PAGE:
Tuesday, 5 April 2011

Abolishing boom and bust

It seems that modern economies inevitably go through cycles of boom and bust, with high levels of growth for a few years followed by a period of stagnation or even recession. Gordon Brown, our former Prime Minister and, before that, Chancellor, said that abolishing this cycle was one of his key aims. For example, in his pre-Budget Statement from 1997 he said this:
For forty years our economy has an unenviable history, under governments of both parties, of boom and bust. Stop-go has meant higher interest rates, less investment, fewer successful companies and lost jobs. It has been the inevitable result of a failure to take the long-term view.

So the real choice facing Britain in the coming Budget and beyond is between, on the one hand, muddling through as we have done for decades from one stop-go cycle to another.

Or, on the other hand, breaking with our past, burying short-termism and securing long-term strength through stability, sustained increases in productivity, and employment opportunity for all.

I wonder what he was thinking when he said this. Did he imagine steady, unspectacular growth in order to secure 'long-term strength through stability'? Or, even back then in 1997, did he have in mind what actually took place over the last ten years?

And what do I think did happen over the last decade or so? Well, it's got a lot to do with house prices. The Bank of England just released the latest figures showing how much money people are using to pay off their mortgages. In the last three months of 2010, seven billion pounds (or 2.7% of post-tax income) apparently went into reducing people's mortgage borrowing. This is in stark contrast to the period up to early 2008, when according to the BBC withdrawal of equity from homes was giving people a 9% increase to their post-tax income. I have not checked the figures but please do say if you think they're wrong!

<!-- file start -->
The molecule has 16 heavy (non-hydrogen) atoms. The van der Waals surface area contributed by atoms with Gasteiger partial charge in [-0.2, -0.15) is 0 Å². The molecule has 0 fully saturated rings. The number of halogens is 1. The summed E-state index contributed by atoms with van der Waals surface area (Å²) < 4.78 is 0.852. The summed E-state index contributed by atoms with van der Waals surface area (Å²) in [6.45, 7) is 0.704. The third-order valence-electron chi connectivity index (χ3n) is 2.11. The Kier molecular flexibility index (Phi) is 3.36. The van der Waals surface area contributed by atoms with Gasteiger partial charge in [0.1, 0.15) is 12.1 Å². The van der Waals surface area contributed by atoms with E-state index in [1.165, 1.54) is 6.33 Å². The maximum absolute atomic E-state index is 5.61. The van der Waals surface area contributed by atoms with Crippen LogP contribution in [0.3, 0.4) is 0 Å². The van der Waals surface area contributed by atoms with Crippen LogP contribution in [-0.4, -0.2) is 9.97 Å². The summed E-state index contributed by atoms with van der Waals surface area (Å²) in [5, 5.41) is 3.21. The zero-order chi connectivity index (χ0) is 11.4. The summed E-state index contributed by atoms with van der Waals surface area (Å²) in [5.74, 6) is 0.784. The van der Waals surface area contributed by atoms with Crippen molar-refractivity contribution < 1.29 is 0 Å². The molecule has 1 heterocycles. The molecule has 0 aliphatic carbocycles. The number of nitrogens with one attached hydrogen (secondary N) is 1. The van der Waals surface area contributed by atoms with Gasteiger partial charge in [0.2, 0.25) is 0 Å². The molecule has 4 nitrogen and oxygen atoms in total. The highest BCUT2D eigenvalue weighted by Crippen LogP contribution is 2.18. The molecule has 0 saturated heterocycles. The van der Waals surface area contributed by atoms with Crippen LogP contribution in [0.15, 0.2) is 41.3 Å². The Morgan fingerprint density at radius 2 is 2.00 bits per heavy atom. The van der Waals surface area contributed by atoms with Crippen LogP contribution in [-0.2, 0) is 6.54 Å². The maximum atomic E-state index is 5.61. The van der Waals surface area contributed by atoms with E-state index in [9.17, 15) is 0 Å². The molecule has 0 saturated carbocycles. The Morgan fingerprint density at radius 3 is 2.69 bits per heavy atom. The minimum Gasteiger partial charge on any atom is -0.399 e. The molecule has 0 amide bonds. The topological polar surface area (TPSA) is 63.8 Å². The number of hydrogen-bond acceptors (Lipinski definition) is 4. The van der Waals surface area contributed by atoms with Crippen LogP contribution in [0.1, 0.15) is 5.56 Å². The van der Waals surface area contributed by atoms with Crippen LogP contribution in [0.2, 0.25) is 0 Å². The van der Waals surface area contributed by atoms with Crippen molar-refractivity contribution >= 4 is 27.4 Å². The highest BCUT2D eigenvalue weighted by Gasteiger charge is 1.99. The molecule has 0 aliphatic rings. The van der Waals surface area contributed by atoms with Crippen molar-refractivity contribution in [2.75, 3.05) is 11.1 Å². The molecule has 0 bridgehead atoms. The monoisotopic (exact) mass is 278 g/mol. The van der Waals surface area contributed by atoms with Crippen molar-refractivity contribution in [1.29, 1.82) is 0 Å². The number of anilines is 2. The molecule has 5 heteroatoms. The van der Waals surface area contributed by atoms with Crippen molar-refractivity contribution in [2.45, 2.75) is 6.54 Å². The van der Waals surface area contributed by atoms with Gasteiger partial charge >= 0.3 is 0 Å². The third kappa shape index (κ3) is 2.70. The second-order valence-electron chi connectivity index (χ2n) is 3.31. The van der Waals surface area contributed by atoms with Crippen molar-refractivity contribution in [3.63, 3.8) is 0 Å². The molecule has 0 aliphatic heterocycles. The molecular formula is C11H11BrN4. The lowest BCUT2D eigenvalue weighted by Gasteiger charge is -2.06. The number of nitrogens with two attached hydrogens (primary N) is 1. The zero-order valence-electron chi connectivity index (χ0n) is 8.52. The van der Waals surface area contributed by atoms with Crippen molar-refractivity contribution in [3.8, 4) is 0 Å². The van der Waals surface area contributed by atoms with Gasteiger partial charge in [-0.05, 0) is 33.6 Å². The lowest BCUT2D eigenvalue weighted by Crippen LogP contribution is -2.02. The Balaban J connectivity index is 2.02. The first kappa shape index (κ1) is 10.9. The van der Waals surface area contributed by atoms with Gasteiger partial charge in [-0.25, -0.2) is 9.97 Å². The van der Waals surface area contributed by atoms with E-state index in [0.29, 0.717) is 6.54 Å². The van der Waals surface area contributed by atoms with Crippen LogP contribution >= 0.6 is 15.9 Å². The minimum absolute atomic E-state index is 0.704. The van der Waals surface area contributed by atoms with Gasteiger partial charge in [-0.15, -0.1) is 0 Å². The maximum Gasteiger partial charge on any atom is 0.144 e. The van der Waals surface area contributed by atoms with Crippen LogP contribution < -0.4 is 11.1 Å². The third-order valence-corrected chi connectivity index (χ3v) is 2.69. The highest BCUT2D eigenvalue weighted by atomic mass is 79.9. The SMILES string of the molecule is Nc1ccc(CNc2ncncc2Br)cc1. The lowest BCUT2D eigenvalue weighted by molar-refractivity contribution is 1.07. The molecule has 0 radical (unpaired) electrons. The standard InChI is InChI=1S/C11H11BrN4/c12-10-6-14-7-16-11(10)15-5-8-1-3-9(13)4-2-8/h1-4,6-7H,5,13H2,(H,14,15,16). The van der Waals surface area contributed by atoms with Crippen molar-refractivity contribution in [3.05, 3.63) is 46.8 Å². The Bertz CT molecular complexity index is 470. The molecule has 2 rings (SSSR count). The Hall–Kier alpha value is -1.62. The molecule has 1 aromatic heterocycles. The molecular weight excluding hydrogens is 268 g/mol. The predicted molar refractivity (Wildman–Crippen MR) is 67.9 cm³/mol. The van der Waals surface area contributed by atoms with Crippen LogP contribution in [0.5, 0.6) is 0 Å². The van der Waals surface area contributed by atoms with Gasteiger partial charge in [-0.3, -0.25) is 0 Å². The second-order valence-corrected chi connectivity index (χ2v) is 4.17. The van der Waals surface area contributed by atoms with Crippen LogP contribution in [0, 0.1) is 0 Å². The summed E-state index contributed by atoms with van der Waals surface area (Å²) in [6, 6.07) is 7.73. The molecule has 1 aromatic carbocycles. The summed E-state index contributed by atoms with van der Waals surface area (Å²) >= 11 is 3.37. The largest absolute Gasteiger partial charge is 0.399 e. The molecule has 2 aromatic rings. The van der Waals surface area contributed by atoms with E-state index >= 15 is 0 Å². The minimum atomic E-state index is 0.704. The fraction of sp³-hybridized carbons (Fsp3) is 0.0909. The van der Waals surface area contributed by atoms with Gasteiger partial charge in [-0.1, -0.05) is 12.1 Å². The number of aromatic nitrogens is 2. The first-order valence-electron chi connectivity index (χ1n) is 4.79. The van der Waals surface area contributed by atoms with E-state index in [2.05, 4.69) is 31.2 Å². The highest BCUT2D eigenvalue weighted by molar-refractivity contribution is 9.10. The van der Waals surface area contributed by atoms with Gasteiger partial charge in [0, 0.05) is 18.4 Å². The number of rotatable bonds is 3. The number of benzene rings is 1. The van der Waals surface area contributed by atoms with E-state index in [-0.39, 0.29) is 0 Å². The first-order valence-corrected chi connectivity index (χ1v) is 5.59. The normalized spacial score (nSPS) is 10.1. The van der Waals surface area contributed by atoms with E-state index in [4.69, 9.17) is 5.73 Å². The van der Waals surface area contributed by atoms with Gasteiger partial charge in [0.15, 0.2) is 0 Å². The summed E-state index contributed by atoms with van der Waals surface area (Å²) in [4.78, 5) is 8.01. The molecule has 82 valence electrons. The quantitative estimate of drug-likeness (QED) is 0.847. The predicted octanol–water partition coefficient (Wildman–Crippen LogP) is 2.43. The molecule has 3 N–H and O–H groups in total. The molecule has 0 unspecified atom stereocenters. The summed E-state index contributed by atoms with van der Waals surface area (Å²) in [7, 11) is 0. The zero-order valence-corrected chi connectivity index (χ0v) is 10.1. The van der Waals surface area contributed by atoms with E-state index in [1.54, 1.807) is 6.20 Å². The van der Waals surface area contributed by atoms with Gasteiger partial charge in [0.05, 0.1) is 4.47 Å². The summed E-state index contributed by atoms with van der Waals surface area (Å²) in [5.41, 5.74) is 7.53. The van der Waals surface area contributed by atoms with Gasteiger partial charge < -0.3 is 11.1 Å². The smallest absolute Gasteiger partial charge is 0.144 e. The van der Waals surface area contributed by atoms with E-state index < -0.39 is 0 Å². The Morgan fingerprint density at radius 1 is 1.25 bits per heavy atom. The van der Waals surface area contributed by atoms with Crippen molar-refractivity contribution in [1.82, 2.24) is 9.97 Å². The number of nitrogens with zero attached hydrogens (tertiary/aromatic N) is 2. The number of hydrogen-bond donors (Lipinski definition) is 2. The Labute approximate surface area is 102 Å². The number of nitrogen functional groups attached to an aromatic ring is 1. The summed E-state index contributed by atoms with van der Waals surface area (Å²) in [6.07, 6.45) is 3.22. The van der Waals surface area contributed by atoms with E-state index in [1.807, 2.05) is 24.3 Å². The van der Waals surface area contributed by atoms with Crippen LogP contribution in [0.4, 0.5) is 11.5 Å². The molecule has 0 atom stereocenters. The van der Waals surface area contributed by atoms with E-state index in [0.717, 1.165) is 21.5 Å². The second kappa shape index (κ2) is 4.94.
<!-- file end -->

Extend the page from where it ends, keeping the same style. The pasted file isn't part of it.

Now I'm guessing that if my post-tax income got a 9% boost then I'd spent a fair chunk of that on stuff, on things that will feed in to the GDP figures. To steal a phrase I just read on a political blog one big reason why the economy is now in so much trouble is that 'we effectively brought forward into 2000-2010 the domestic element of economic growth of 2010-2020'. What people took out of the value of their homes, they are now paying back at a record rate (again, so say the BBC).

Why do I blame Labour, in particular Gordon Brown, for this? Because it was under their watch that house prices increased so much, allowing people to use their house as a giant cash machine. I suppose this would be all very well if house prices could just keep on rising in order to fund the increased household spending, but how can that be? How could house prices carry on rising at upwards of 10% a year? Did Gordon Brown think this is what abolishing boom and bust looked like?

So the growth in the economy was to a large extent funded by an unsustainable boom in house prices. And my point is really that Labour could have done something about this. They could have regulated the income multiple that banks etc. were permitted to lend for a mortgage. They could have left housing costs in the inflation calculations (they were removed in December 2003) and raised interest rates to keep inflation under control. And finally they could have been more cautious about the shared ownership and key-worker schemes that have expanded so much in recent years. People don't need all these clever schemes to help them 'buy' their first home if house prices are kept at a sensible level.

And all this means I have a hard time accepting anything that Labour say now about the current government endangering the UK's future prosperity. No, Labour did that themselves when they failed to keep a lid on house price rises and, of course, government spending while they were in power.

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